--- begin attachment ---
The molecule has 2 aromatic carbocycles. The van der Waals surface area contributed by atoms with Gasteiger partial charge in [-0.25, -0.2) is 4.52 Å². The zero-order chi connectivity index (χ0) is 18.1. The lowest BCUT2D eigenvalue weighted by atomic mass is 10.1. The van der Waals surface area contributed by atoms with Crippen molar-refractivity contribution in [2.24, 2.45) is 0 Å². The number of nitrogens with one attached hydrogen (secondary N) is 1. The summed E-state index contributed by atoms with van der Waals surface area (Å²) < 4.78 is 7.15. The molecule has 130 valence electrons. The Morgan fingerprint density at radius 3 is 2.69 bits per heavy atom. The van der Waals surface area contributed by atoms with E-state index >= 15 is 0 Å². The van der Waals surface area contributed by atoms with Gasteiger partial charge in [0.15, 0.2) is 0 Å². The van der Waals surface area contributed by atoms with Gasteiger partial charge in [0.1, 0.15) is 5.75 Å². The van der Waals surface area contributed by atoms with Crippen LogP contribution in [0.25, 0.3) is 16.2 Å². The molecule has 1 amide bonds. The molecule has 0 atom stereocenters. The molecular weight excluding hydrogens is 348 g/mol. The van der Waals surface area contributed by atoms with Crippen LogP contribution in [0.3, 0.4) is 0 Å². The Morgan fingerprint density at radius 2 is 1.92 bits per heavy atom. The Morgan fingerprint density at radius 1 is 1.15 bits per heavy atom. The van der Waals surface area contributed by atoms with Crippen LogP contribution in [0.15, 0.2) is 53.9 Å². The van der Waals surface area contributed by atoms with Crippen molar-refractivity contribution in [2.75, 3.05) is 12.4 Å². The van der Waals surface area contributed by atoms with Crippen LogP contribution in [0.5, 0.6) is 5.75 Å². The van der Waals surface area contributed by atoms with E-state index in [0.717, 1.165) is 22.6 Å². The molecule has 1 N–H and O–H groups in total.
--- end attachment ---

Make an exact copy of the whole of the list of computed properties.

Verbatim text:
The molecule has 2 aromatic carbocycles. The van der Waals surface area contributed by atoms with Gasteiger partial charge in [-0.25, -0.2) is 4.52 Å². The zero-order chi connectivity index (χ0) is 18.1. The lowest BCUT2D eigenvalue weighted by atomic mass is 10.1. The van der Waals surface area contributed by atoms with Crippen molar-refractivity contribution in [2.24, 2.45) is 0 Å². The number of nitrogens with one attached hydrogen (secondary N) is 1. The summed E-state index contributed by atoms with van der Waals surface area (Å²) < 4.78 is 7.15. The molecule has 130 valence electrons. The Morgan fingerprint density at radius 3 is 2.69 bits per heavy atom. The van der Waals surface area contributed by atoms with E-state index >= 15 is 0 Å². The van der Waals surface area contributed by atoms with Gasteiger partial charge in [0.15, 0.2) is 0 Å². The van der Waals surface area contributed by atoms with Gasteiger partial charge in [0.1, 0.15) is 5.75 Å². The van der Waals surface area contributed by atoms with Crippen LogP contribution in [0.25, 0.3) is 16.2 Å². The molecule has 1 amide bonds. The molecule has 0 atom stereocenters. The molecular weight excluding hydrogens is 348 g/mol. The van der Waals surface area contributed by atoms with Crippen LogP contribution in [0.3, 0.4) is 0 Å². The Morgan fingerprint density at radius 2 is 1.92 bits per heavy atom. The Morgan fingerprint density at radius 1 is 1.15 bits per heavy atom. The van der Waals surface area contributed by atoms with Crippen LogP contribution in [0.15, 0.2) is 53.9 Å². The van der Waals surface area contributed by atoms with Crippen molar-refractivity contribution in [2.75, 3.05) is 12.4 Å². The van der Waals surface area contributed by atoms with Crippen LogP contribution in [0.5, 0.6) is 5.75 Å². The van der Waals surface area contributed by atoms with E-state index in [0.717, 1.165) is 22.6 Å². The molecule has 1 N–H and O–H groups in total.